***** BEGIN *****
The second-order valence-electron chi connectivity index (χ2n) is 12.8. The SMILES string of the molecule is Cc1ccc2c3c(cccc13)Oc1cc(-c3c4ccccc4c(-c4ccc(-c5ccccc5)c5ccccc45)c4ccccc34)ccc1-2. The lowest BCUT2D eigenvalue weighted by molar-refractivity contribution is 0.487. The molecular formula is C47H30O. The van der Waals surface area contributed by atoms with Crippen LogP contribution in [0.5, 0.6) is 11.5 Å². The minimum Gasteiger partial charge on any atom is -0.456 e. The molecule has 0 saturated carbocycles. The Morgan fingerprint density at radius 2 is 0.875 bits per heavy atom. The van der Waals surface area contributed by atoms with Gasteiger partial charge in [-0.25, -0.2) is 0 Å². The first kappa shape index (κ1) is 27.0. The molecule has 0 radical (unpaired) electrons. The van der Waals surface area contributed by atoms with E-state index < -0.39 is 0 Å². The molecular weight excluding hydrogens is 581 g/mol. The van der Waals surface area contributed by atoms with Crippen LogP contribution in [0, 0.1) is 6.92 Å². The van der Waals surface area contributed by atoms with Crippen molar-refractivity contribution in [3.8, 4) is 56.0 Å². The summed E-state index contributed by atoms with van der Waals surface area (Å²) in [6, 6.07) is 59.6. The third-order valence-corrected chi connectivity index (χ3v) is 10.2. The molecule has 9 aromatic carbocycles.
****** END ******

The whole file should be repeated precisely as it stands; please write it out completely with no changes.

The second-order valence-electron chi connectivity index (χ2n) is 12.8. The SMILES string of the molecule is Cc1ccc2c3c(cccc13)Oc1cc(-c3c4ccccc4c(-c4ccc(-c5ccccc5)c5ccccc45)c4ccccc34)ccc1-2. The lowest BCUT2D eigenvalue weighted by molar-refractivity contribution is 0.487. The molecular formula is C47H30O. The van der Waals surface area contributed by atoms with Crippen LogP contribution in [0.5, 0.6) is 11.5 Å². The minimum Gasteiger partial charge on any atom is -0.456 e. The molecule has 0 saturated carbocycles. The Morgan fingerprint density at radius 2 is 0.875 bits per heavy atom. The van der Waals surface area contributed by atoms with Gasteiger partial charge in [-0.25, -0.2) is 0 Å². The first kappa shape index (κ1) is 27.0. The molecule has 0 radical (unpaired) electrons. The van der Waals surface area contributed by atoms with E-state index < -0.39 is 0 Å². The molecular weight excluding hydrogens is 581 g/mol. The van der Waals surface area contributed by atoms with Crippen LogP contribution in [0, 0.1) is 6.92 Å². The van der Waals surface area contributed by atoms with Crippen molar-refractivity contribution in [3.8, 4) is 56.0 Å². The summed E-state index contributed by atoms with van der Waals surface area (Å²) in [6, 6.07) is 59.6. The third-order valence-corrected chi connectivity index (χ3v) is 10.2. The molecule has 9 aromatic carbocycles.